The short answer is the visual appeal and how that visual makes you feel. It’s a rather personal experience to how we relate to color and how we think about that color as an individual.
But, let’s think for a moment about some of the colors we generally attach to certain experiences and events. White = weddings; a new beginning. Black = funerals and mourning. Red = passion
When it comes to event planning, we are selling an experience, so diving into the psychology of color concerning marketing and design can come in handy when planning events. While it’s essential to cater to the client’s wishes, as a planner, you should be able to match colors so that they look visually appealing as you build upon the layers to set the scenery. Knowing how the placements of specific colors and the quantity can give your event another potential advantage.
Now, this isn’t saying this is some magical formula that will make your event a success. I suppose you’ve taken a look at some of my past projects. In that case, you’ll notice that I learned about the A6 Event Experience of event planning that consists of Anticipation, Arrival, Atmosphere, Appetite, Amusement, and Appreciation. I agree that this a great way to try to make sure you address all aspects of your event.
When I consider colors’ effect on events, I am drawn to three aspects of this formula. The atmosphere, Amusement, and appreciation can all be manipulated merely by color.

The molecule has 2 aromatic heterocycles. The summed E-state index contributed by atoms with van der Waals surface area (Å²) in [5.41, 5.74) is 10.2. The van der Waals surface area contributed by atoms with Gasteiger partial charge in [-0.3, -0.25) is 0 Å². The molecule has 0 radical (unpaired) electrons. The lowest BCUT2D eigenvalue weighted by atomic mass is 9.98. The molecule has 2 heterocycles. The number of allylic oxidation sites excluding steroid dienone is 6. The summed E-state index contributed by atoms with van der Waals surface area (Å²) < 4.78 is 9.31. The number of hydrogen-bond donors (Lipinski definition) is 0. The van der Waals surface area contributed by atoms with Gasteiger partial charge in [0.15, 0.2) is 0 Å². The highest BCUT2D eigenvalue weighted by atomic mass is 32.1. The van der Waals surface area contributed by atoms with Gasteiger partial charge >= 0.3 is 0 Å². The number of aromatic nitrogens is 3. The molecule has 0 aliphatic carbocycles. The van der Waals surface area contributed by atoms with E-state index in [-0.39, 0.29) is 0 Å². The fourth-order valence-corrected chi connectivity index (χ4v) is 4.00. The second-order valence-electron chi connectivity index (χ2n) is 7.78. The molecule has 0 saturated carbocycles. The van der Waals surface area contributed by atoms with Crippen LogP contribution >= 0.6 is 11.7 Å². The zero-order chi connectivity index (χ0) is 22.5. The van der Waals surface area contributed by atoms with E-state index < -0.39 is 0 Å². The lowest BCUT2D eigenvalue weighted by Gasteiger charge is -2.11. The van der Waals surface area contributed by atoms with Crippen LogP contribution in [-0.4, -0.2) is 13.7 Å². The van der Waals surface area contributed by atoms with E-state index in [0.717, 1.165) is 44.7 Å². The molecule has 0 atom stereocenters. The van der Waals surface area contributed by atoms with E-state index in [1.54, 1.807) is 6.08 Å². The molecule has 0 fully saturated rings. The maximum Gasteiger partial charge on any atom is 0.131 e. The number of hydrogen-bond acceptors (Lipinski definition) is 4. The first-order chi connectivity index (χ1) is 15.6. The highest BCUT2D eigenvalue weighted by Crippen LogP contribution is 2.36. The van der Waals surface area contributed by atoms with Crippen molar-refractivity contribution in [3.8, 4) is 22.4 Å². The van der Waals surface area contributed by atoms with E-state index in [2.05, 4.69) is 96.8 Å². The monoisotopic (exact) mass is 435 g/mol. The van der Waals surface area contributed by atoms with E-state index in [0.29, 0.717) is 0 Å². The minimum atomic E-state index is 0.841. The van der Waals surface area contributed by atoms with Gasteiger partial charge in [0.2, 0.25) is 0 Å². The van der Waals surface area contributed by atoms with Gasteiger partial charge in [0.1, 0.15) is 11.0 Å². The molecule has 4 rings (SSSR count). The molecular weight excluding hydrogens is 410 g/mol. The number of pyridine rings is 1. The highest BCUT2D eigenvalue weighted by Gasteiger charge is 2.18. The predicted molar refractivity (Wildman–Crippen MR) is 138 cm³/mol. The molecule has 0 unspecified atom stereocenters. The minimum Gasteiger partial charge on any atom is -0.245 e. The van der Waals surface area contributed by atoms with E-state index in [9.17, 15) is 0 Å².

But how do we decide the colors to use? Well, if your client has not already chosen a color scheme or is not adamant about sticking to the color scheme, ask yourself a few questions.
- What is the over goal of the event? What is the experience you want to see
- What type of event is it?
- What is the traditional or usual way the event is decorated? Are they any colors central to the event?
- What are the typical cultural associations with color in your area, and are there varying subcultures with differing ones? This is a reason for knowing your audience or guest list. You can find this info by talking to your client in most cases. The color association can also be found online easily.
The cultural aspect is essential as well. Design and Scheme based in the U.S. There is a mix of cultures and subcultures almost everywhere. That’s why having a general idea of the association’s people draw to specific colors s so helpful in every aspect of event planning. Still, you should also make sure to have access and be willing to explore other color meanings that aren’t general.
You never know.
Check out the resources I’m linking below. Hopefully, it will at least be a decent start for your color research.